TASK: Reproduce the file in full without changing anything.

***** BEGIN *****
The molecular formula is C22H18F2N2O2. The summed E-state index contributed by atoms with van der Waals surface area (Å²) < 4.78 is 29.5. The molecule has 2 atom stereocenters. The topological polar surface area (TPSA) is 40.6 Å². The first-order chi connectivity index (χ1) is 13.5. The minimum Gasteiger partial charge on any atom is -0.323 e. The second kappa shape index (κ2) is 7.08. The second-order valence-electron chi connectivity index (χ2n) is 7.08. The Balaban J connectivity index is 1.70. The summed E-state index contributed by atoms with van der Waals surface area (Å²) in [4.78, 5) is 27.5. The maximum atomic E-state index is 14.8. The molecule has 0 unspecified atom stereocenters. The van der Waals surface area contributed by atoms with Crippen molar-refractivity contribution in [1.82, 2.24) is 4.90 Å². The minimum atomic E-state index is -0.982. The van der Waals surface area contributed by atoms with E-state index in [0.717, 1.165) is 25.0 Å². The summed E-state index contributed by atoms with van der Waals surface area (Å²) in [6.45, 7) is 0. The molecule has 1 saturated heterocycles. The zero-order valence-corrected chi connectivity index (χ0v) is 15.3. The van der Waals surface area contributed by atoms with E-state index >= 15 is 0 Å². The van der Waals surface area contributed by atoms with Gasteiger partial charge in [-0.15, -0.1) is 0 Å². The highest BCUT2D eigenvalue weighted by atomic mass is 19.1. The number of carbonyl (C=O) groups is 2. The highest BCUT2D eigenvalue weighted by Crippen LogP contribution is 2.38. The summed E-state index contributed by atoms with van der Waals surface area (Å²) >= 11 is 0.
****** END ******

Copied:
The molecular formula is C22H18F2N2O2. The summed E-state index contributed by atoms with van der Waals surface area (Å²) < 4.78 is 29.5. The molecule has 2 atom stereocenters. The topological polar surface area (TPSA) is 40.6 Å². The first-order chi connectivity index (χ1) is 13.5. The minimum Gasteiger partial charge on any atom is -0.323 e. The second kappa shape index (κ2) is 7.08. The second-order valence-electron chi connectivity index (χ2n) is 7.08. The Balaban J connectivity index is 1.70. The summed E-state index contributed by atoms with van der Waals surface area (Å²) in [4.78, 5) is 27.5. The maximum atomic E-state index is 14.8. The molecule has 0 unspecified atom stereocenters. The van der Waals surface area contributed by atoms with Crippen molar-refractivity contribution in [1.82, 2.24) is 4.90 Å². The minimum atomic E-state index is -0.982. The van der Waals surface area contributed by atoms with E-state index in [0.717, 1.165) is 25.0 Å². The summed E-state index contributed by atoms with van der Waals surface area (Å²) in [6.45, 7) is 0. The molecule has 1 saturated heterocycles. The zero-order valence-corrected chi connectivity index (χ0v) is 15.3. The van der Waals surface area contributed by atoms with E-state index >= 15 is 0 Å². The van der Waals surface area contributed by atoms with Gasteiger partial charge in [-0.15, -0.1) is 0 Å². The highest BCUT2D eigenvalue weighted by atomic mass is 19.1. The number of carbonyl (C=O) groups is 2. The highest BCUT2D eigenvalue weighted by Crippen LogP contribution is 2.38. The summed E-state index contributed by atoms with van der Waals surface area (Å²) >= 11 is 0.